Other Temples in Southeast Asia

In Thailand, more traditionally known as Siam, Theravada Buddhism is widely practiced and the sacred texts are in Pali, a language derived from Sanskrit (see ยง9.1.1 for a brief description of the main branches of Buddhism). This is one of the older and more basic forms of Buddhism. As elsewhere in Southeast Asia, Thailand has many wats, or temple complexes, aligned on east-west axes. The Wat Phra Si Sanphet in Ayutthaya is a fine example (Figure 9.11). It is located on the site of the first palace of the founder of the

Figure 9.11. Temples of the Wat Phra Si Sanphet in Ayutthaya, central Thailand: At one time, this complex housed the largest sculpture of the Buddha in the world. Photo by E.F. Milone.

Ayutthaya kingdom, Ramathibodi I. His Son, Ramathibodi II, constructed these temples in 1491 with Chedis (memorials) for his father and elder brother, and eventually for himself.

The well-known temple complex, Wat Phra That Doi Suthep, is on a hilltop with a commanding view of Chiang Mai in northern Thailand (see Figure 9.12). The central towers or prangs of these temples typically have 33 levels in the forms of rings or other divisions to symbolize the 33 heavens of Mt. Meru. The Temple of Dawn at the Wat Arun near Bangkok contains a great porcelain inlaid prang. In Vietnam, surviving Hindu temples date from the 10th century, and the Mongol invasion in the 13th century marked the decline of Hinduism in the area.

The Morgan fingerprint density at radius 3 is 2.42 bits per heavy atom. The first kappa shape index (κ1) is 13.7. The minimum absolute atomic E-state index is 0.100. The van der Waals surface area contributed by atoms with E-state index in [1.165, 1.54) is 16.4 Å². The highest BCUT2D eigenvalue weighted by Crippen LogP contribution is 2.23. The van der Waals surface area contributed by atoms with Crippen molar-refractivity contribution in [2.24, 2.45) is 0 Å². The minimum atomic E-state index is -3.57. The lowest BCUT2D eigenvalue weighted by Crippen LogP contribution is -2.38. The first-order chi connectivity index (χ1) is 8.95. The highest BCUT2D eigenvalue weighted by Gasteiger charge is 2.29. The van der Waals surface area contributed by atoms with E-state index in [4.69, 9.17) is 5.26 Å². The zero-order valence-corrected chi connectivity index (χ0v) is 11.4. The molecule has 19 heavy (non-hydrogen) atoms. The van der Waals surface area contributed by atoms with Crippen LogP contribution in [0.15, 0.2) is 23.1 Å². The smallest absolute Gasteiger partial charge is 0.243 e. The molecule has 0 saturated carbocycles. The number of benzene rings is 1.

To the south, across the South China and Java Seas, temple building succeeded grandly. The Javanese are a Malayan group who successively adopted Brahmanism, Buddhism, and Islam. The Brahmanic practices were traditionally adopted as early as the 1st century a.d. In Java,

Figure 9.12. A chedi in the Wat Phra That Doi Suthep in Chiang Mai, northern Thailand, one of the better-known Thai temple complexes. Photo by E.F. Milone.

Indian temples were built as early as the 8th century, during the Shailendra dynasty. The most famous is that at Borobo-dur, dating from around 800, and in use until ~1000 a.d. It is one of the most impressive Buddhist temples, built onto and above a mountain, crowned with a massive central stupa (mound) representing the axis of the world. Arising from the base, there are seven walled terraces, of square shape with three doglegs per side. The exterior faces of the walls are lined with relief sculpture depicting Buddhist doctrine. The pilgrim is expected to view the reliefs by traveling clockwise around each terrace, and thus move in a clockwise spiral, with continual ascent from one symbolic stage of enlightenment to the next. Each stage contains niches with images of the Buddha that become less human and more transcendant with ascent. Near the top are three unwalled circular platforms containing 32, 24, and 16 stupas, respectively, each containing a stone Buddha figure that is barely visible. At the very top is an unfinished, invisible, and therefore entirely spiritual Buddha.

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